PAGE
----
National Rugby Championship

NRC Team of the Year

NRC Team of the Year

With the Grand Final in Tamworth this weekend what better time is there glance back at the 2016 Buildcorp NRC season and look at some of its best individual performers. So let’s get to it and name our Green and Gold Rugby NRC Team of the Year for 2016, on the way revealing our NRC Player of the Year, as voted by our GAGR correspondents who covered each match of this year’s tournament.

1 Pettowa Paraka – Brisbane City

McInnes Wilson Brisbane City vs Western Sydney Rams at Ballymore Stadium on 3rd of September in the 2016 NRC
Brisbane didn’t perform to the levels that NRC fans have come to expect this year. In fact they didn’t even have the scrum strength of years past either. But one player who continued to produce the goods was their big bullocking loose head prop. While the scrum rarely got bettered, Paraka’s work around the park was magnificent with powerful running, clever distribution, strong defence and an uncanny ability to snaffle a turnover, Pettowa is our #1 number one for 2016. Closest Contender: Paddy Ryan (Eagles)

2 Tolu Latu – NSW Country Eagles

Tolu Latu may well be the first player to force his way into the Wallaby squad on the back of his NRC form. While he was solid for the Tahs in ‘16, it was his work for the Eagles that had him promoted ahead of Andrew Ready to the Wallabies when Tatafu Polota-Nau was injured. And fair enough too. Latu brought the muscle to a team that thrived on playing a high-paced, skilful game. That’s not to say Latu couldn’t keep up as his running and off-load game was at the core of many an attacking Eagles’ play this year. Closest Contender: Brandon Paenga-Amosa (Rams)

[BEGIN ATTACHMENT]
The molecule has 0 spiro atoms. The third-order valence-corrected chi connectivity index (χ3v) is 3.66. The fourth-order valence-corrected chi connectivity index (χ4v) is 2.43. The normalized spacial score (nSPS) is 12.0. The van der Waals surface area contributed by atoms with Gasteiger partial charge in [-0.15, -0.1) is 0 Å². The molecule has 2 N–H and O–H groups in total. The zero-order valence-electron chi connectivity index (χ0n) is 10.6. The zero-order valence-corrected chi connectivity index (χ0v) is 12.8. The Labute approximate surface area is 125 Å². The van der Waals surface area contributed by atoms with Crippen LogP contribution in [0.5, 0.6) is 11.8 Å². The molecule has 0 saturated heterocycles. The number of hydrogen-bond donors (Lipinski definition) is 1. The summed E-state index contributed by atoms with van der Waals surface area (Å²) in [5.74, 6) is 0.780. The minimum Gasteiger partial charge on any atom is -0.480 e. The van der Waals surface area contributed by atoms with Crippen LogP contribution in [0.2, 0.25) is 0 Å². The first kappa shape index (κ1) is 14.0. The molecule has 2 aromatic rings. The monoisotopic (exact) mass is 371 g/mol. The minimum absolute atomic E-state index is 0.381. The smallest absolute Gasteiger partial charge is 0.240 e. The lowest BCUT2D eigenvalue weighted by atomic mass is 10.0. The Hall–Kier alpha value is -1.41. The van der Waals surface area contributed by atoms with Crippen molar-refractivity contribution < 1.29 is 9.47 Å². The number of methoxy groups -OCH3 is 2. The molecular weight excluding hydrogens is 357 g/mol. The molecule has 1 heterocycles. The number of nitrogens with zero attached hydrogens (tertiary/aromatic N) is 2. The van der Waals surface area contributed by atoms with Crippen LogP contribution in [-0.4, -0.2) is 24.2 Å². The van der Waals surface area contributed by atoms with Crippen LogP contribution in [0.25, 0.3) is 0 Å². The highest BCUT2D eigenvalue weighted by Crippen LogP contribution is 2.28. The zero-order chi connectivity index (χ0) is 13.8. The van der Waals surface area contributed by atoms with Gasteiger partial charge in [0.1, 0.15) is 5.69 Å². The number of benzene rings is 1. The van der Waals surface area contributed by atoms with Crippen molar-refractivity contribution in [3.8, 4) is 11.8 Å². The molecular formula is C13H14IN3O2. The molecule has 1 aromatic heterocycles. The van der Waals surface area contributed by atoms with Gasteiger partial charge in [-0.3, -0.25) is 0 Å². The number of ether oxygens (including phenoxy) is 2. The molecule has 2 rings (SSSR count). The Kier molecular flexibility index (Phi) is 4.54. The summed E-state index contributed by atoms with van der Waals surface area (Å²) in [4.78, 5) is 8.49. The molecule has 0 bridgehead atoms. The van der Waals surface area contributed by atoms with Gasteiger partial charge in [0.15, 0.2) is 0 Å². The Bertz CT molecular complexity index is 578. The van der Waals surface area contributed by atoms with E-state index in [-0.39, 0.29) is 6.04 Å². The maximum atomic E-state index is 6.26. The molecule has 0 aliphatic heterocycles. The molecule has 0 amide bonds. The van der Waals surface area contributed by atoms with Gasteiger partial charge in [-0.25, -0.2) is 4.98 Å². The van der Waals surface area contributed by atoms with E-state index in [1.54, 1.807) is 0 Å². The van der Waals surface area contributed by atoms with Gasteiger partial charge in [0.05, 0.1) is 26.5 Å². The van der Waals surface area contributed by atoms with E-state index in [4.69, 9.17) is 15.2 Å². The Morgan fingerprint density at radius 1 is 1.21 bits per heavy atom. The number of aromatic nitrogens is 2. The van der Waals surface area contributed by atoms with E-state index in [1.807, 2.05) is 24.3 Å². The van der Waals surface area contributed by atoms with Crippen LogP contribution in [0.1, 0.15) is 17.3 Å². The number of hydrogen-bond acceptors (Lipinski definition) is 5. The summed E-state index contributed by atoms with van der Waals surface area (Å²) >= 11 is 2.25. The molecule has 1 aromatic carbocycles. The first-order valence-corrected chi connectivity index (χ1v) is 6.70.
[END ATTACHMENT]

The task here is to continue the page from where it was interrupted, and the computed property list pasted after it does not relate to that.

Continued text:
3 David Lolohea – Western Sydney Rams

Monster prop, David Lolohea.
At 130kg and change, you wouldn’t expect the NRC would be the competition for this Mt Druitt product to shine. But just as the Rams caught many by surprise with their competitiveness and development throughout the tournament, so too did their man wearing 3. It’s fair to say that the Rams scrum held up against all comers this year, and often dominated with Lolohea leading the way on the tight head side. He also produced an all-round game that modern props must including, as with Paraka, a number of pressure relieving pilfers, together with a committed running game and some deft ball skills. Closest Contender: Taniela Tupou (QLD Country)